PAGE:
In the very final scene, we actually learn of a very surprising and poorly explained connection between Malvolio and the sea captain who rescued Viola. In the final scene, Sebastian and Viola see each other for the fist time since the shipwreck, both believing the other to have been dead. Since Sebastian knows he has never had a twin brother, he also knows who he is looking at must be his twin sister. She openly assures him that she really is Viola, thus disclosing her true identity as a woman. When Duke Orsino learns she is really a woman, he asks her for confirmation of the love she bears him that she repeatedly hinted at while pretending to be Cesario. When Viola swears that she certainly does love Orsino, he next asks to see her in her "woman's weeds," meaning woman's clothing (V.i.284). This is when we next learn that Viola will have some trouble getting her original clothes back from the sea captain she left them with because apparently he is now in jail due to Malvolio having had some grievance against him, as we see explained in the lines:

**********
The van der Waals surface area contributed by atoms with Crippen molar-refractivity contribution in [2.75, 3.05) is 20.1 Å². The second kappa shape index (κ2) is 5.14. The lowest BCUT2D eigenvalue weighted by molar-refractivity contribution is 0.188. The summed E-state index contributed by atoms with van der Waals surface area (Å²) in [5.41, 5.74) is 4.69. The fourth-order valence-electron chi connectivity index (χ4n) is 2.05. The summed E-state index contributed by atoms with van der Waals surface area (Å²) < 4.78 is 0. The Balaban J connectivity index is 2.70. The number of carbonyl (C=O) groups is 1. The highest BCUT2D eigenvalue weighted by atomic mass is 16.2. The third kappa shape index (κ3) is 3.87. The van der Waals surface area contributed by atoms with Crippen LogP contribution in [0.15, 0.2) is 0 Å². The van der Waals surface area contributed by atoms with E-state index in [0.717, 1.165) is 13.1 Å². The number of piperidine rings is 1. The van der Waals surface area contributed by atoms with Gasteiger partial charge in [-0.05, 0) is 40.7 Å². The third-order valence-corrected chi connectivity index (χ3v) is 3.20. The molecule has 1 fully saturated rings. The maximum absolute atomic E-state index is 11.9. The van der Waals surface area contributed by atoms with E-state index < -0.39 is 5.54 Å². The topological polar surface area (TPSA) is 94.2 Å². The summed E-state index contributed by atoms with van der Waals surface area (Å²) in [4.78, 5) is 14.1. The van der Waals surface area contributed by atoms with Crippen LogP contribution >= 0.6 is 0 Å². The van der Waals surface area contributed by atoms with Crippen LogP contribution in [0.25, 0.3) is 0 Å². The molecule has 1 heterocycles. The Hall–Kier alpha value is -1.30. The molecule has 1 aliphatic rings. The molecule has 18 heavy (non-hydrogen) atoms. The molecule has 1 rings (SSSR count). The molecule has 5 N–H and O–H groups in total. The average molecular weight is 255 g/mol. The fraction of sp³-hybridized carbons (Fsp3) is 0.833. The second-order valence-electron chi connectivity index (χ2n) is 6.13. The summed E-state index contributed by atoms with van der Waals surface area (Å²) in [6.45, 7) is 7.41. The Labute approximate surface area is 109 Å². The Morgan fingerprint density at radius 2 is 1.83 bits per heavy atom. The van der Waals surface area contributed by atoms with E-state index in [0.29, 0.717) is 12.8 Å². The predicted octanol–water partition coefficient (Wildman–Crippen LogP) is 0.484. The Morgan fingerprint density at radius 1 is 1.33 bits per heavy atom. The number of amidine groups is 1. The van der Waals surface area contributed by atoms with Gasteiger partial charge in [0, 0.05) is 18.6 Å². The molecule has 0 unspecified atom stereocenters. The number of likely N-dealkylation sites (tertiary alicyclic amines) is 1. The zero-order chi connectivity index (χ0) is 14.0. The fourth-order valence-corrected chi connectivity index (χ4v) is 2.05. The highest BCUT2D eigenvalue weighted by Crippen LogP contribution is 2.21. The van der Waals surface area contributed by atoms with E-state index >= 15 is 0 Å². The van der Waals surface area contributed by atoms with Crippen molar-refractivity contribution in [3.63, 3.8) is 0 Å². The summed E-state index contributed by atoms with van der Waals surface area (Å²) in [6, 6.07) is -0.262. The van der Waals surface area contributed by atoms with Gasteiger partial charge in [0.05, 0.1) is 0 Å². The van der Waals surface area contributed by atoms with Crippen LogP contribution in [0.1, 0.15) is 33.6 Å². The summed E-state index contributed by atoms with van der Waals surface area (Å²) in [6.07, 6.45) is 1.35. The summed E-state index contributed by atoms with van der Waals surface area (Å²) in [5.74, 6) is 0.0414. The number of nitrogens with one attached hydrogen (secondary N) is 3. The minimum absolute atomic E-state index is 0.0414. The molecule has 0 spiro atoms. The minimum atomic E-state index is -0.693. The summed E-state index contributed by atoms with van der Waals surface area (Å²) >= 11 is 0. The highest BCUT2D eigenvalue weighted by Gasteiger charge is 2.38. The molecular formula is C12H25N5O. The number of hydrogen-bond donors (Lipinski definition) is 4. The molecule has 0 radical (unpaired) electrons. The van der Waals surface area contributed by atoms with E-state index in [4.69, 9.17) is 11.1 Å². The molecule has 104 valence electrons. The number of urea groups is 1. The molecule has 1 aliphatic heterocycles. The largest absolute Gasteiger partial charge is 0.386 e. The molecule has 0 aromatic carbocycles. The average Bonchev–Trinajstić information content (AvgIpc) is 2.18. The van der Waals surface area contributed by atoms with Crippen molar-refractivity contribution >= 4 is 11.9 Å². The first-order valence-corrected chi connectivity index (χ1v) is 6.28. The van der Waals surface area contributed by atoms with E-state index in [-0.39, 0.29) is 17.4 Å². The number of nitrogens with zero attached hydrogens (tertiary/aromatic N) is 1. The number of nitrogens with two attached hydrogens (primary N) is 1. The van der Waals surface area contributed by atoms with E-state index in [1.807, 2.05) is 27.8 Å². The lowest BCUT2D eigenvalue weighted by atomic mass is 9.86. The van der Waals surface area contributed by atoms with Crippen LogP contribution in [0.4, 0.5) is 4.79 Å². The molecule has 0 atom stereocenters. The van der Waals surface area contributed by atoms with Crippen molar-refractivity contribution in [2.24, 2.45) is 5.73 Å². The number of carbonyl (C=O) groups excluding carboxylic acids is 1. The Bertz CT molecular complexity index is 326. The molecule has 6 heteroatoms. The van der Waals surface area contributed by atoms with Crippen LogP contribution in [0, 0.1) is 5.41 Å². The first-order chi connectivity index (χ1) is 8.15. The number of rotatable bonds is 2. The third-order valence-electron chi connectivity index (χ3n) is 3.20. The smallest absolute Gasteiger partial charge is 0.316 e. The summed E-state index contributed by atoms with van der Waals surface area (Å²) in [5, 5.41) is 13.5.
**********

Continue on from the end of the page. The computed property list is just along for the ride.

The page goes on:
The captain that did bring me first on shore
Hath my maid's garments: he upon some action,
Is now in durance, at Malvolio's suit. (285-87)
What these lines are saying is that apparently at some point Malvolio had the captain brought to court on some unknown charge against him, and the captain is now in jail. But we don't ever learn exactly how the captain offended Malvolio, and this is the only place where any connection between the captain and Malvolio is brought up. The only other place in which the captain is mentioned is in the very first scene in which we meet Viola, Act 1, Scene 2, when she devices her plan to disguise her identity and asks the captain for assistance.
Hence, while apparently the captain and Malvolio have some connection in that the captain somehow offended Malvolio, we never actually learn what that offense was, making the connection both surprising and poorly explained.